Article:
Andrew Carnegie may not be a household name but there's a very good chance that his name is decorating at least one building in your city. At least, that's the case for most major towns in the U.S. Although he's far better known as a philanthropist now, Carnegie built a fortune from the ground up—a fortune that he gave away later in life. In this article, we explore the life and legacy of industrialist Andrew Carnegie.
- Andrew Carnegie was an industrialist and philanthropist who built a fortune from the ground up.
- Born in Scotland in 1835, Carnegie's family moved to the U.S. when he was 12.
- He started work in the cotton industry but began making investments in railroads and related industries and buying up his competition.
- Carnegie gave away his vast fortune to philanthropic issues.
Early Life and Education
Andrew Carnegie was born in Dunfermline, Scotland, on Nov. 25, 1835. His parents were in the weaving and sewing trade. Never well off, the family saw their meager income dry up as the invention of power looms took over the industry. When Carnegie was 12, the family moved to the United States in search of better opportunities, which was something young Andrew had a knack for doing.
Carnegie worked at a cotton mill in Allegheny, Pennsylvania (now Pittsburgh), before moving on to a job as a telegraph messenger. Carnegie made up for his lack of formal education with self-study by reading and teaching himself to translate telegraph signals by ear. This latter ability was the source of Carnegie's next promotion to a clerk at the telegraph office, and then to telegraph operator at the age of 17.
Carnegie's able mind and charm advanced him quickly up the ranks of the railroad until he found himself serving as the secretary for the Pennsylvania Railroad superintendent, Thomas A. Scott. Under Scott's tutelage, he learned valuable lessons about management and investment.
Carnegie began investing in railroad companies and the industries that supported them and by 1863, he made thousands of dollars a year from dividends. When Scott left the railroad to form the Keystone Bridge Co., Carnegie took over his post as superintendent. In 1865, Carnegie joined his mentor at Keystone and helped mold the successful company.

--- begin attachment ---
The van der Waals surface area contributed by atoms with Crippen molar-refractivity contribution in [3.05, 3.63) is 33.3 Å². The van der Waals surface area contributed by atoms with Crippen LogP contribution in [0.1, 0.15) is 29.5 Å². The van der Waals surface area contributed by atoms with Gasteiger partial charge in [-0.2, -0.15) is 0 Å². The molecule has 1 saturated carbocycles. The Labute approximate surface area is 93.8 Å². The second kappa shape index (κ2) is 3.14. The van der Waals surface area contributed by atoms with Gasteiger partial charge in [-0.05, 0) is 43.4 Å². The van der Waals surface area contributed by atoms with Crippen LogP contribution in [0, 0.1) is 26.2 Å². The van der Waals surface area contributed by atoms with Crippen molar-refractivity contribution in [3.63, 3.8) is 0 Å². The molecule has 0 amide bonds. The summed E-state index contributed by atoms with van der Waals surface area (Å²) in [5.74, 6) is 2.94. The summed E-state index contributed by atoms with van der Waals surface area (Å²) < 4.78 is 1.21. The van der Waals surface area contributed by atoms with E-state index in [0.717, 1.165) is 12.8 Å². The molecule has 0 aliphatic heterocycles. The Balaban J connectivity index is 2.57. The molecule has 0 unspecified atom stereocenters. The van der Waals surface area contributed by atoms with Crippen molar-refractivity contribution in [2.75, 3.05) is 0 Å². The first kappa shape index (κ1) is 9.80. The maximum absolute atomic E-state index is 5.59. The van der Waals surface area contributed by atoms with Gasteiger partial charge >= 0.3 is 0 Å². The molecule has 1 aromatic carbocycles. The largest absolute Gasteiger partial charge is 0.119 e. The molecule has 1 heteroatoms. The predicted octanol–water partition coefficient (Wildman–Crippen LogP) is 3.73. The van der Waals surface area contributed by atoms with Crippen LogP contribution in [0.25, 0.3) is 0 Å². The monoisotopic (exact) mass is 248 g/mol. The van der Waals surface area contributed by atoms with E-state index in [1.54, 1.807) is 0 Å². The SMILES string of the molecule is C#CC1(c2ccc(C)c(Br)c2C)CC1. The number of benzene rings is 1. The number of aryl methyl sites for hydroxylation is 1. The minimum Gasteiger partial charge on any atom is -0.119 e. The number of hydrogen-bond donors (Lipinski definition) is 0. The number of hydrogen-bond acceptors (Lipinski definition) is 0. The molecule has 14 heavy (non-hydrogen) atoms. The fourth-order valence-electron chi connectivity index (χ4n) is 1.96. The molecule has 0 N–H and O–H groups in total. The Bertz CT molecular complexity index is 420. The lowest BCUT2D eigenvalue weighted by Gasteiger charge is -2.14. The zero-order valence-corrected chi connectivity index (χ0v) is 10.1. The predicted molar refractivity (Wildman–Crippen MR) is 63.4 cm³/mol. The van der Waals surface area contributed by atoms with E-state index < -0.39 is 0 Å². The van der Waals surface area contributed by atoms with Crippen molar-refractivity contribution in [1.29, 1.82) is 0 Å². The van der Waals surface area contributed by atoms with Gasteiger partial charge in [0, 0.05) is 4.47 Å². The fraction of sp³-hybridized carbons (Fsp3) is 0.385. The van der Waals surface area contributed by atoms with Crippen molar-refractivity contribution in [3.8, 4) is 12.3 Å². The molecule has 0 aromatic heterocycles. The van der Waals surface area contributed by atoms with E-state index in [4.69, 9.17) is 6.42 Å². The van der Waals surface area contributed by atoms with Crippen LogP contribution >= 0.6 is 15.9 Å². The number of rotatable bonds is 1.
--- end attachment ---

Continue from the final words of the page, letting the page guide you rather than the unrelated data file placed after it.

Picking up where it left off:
The estimated present-day value of Andrew Carnegie's fortune, according to the Carnegie Corporation of New York. This net worth surpasses many modern-day billionaires, including Bill Gates, Sam Walton, and Warren Buffett.
Carnegie's investments and partnerships gave him a controlling interest in several diverse businesses. He owned sleeping cars used in the railroad, a portion of Keystone, several iron works supplying Keystone, an oil company, and a steel-rolling mill. Carnegie thought iron would be the base for tying together his businesses, and he consolidated his ownership by vertical integration.
Carnegie bought his biggest competitor, Homestead Works, and a controlling interest in Henry Frick's coke empire. Coke was essential to the steelmaking process, and Frick owned a lot of it. Although the two were very different men (Carnegie was charming and jovial whereas Frick was hard and taciturn), Carnegie saw that Frick had the ability to take over the daily operations of his considerable empire. In 1892, Carnegie combined his companies into one Carnegie Steel Co. and named Frick the chair.
Frick was staunchly anti-union, and the Homestead plant went on strike the very same year he became chair. Steel prices dropped and the cost-conscious Frick wanted to reduce wages to maintain a profit. The union disagreed and a lockout ensued. Carnegie was out of the country, and Frick was determined to break the strike rather than give in to the demands—something Carnegie often did. Frick brought in guards from the Pinkerton Detective Agency to protect non-union workers who were brought in to reopen the plant.
About a dozen people were killed in a fight between the strikers and guards. The militia was called in and the mill went back into operation with non-union workers, but the fight continued. An assassin, unrelated to the union, shot and stabbed Frick a week into the hostilities. He not only survived but bound up his own wounds and finished his workday. Seeing what they were up against, the union folded and accepted reduced wages to get back their jobs. The Homestead strike marred Carnegie's image because many felt he had supported Frick throughout by silent consent.
Carnegie's mills had some of the most modern inventory and cost controls of that time. His management team included Charles M. Schwab, who later became famous as the head of Bethlehem Steel.
Wealth and Philanthropy
On one of his trips to raise capital by selling bonds to European investors, Carnegie noticed the demand for steel was growing and might outpace that of iron. He changed his strategy and began to focus on steel holdings in 1873. Carnegie and his partners focused on building new mills with modern innovations that would out-produce the competition. It was around this time that Carnegie created two basic business rules to guide him: